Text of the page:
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Posts Tagged ‘Recoleta’

Seems Like a New SunThis piece, Seems Like a New Sun, is part of the show currently hanging at the Haen Gallery in Asheville, NC.  It’s a cityscape, a genre I enjoy mainly because of the abstract quality of shape and color that is formed by building up the structures.

At the opening for the show, someone asked if this painting was of a necropolis, a city of the dead or cemetery.  They cited the lack of windows and doors and said that it reminded them of those in Paris and New Orleans, where many of the graves are housed above-ground in beautiful small mausoleums.  This kind of took me  back a little because the idea had never entered my mind at any point in the creation of this piece but when I looked again it made perfect sense, in more than the obvious way.

I have always been attracted to cemeteries of all sorts and when we travel (a rarity these days) Cheri and I generally find a cemetery and walk around it, admiring the stones and mausoleums.  I read the names and epitaphs, trying to discern what sort of life they indicate.  Some find this morbid but I find it fascinating and very peaceful and in some ways, invigorating and reinforcing of life.  There is a lot to be said in the way a culture treats its dead.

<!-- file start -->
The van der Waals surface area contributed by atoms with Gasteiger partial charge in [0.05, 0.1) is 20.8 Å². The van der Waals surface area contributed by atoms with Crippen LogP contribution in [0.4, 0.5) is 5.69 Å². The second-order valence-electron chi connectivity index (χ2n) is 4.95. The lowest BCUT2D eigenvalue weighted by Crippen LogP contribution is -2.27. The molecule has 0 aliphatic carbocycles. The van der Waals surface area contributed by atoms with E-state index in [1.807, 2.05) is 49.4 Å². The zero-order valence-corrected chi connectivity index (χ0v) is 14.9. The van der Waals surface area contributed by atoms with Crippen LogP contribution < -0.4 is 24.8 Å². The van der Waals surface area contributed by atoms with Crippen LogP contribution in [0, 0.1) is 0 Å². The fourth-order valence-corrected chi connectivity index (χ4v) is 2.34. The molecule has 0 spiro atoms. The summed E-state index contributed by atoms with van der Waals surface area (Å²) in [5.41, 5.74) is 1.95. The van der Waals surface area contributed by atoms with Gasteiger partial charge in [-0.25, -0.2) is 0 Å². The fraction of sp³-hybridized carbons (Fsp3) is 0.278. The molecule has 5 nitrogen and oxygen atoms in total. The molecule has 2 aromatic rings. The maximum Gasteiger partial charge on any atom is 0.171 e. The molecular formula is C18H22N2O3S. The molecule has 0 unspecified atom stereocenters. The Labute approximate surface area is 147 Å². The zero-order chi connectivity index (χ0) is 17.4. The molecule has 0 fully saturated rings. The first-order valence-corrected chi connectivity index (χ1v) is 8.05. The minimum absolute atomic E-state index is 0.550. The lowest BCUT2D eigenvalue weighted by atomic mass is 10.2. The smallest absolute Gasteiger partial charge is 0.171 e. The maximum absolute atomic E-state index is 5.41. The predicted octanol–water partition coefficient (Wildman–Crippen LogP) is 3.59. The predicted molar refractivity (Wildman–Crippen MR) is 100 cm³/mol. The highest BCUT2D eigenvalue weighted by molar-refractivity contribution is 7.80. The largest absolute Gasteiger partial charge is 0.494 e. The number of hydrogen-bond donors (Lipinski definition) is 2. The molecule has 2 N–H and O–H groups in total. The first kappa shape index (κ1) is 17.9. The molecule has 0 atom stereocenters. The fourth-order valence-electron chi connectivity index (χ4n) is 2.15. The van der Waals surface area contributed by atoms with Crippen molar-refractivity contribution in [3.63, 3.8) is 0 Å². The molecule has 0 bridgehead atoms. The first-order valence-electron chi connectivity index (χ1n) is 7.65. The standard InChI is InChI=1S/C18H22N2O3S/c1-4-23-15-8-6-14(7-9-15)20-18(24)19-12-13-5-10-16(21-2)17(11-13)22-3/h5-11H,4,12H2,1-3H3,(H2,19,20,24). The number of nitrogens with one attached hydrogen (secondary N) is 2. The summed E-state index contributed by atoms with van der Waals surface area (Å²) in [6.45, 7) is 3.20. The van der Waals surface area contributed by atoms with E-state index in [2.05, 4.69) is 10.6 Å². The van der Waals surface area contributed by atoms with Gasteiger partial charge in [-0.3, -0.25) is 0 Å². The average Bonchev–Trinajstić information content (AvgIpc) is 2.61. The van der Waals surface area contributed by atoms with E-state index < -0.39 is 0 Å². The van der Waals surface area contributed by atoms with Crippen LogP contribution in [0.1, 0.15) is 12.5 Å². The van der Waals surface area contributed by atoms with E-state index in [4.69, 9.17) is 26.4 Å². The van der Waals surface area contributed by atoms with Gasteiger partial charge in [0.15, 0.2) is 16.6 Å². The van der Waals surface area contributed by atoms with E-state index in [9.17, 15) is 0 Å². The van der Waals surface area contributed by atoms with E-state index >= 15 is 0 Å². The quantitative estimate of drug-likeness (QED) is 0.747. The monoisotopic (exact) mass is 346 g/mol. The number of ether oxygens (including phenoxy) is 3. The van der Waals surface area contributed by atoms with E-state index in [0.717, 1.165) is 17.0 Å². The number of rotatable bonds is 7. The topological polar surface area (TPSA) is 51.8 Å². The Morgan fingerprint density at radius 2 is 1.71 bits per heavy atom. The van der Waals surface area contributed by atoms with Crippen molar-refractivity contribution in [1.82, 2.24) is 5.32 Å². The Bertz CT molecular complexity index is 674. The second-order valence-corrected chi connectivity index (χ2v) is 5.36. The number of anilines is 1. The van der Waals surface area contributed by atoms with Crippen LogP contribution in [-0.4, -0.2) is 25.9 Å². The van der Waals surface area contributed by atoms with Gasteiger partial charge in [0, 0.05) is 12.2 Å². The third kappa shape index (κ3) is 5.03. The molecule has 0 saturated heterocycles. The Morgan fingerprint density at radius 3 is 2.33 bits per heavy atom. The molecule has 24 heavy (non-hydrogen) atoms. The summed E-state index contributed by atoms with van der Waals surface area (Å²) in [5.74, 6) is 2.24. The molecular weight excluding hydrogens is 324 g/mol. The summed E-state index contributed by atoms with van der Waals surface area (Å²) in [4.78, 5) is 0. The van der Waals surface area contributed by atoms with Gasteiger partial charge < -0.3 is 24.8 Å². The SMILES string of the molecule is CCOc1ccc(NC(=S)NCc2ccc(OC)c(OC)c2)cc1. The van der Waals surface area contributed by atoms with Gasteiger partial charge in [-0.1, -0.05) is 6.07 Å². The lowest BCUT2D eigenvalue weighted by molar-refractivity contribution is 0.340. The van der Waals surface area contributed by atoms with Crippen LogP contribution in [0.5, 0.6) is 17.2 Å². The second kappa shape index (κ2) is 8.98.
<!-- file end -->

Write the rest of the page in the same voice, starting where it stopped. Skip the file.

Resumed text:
We have a beautiful cemetery in our home area, Woodlawn Cemetery, that was created in the heyday of “burial parks” in the mid-19th century.  It has a rolling landscape with beautiful old growth trees and meandering roads. Very nice.  It’s home now to Mark Twain, Hal Roach, Ernie Davis and others.  Adjoining it is a national cemetery where there are the remains of a number of Confederate soldiers from the Civil War who perished in the notorious prisoner of war camp at Elmira.  There is history everywhere if we only look.

This is Recoleta Cemetery in Buenos Aires, Argentina, where Evita Peron is its most famous resident.  Quite a striking sight amid the sprawl of the living city.  Maybe there is some validity in the viewer’s question…Recoleta Cemetery, Buenos Aires

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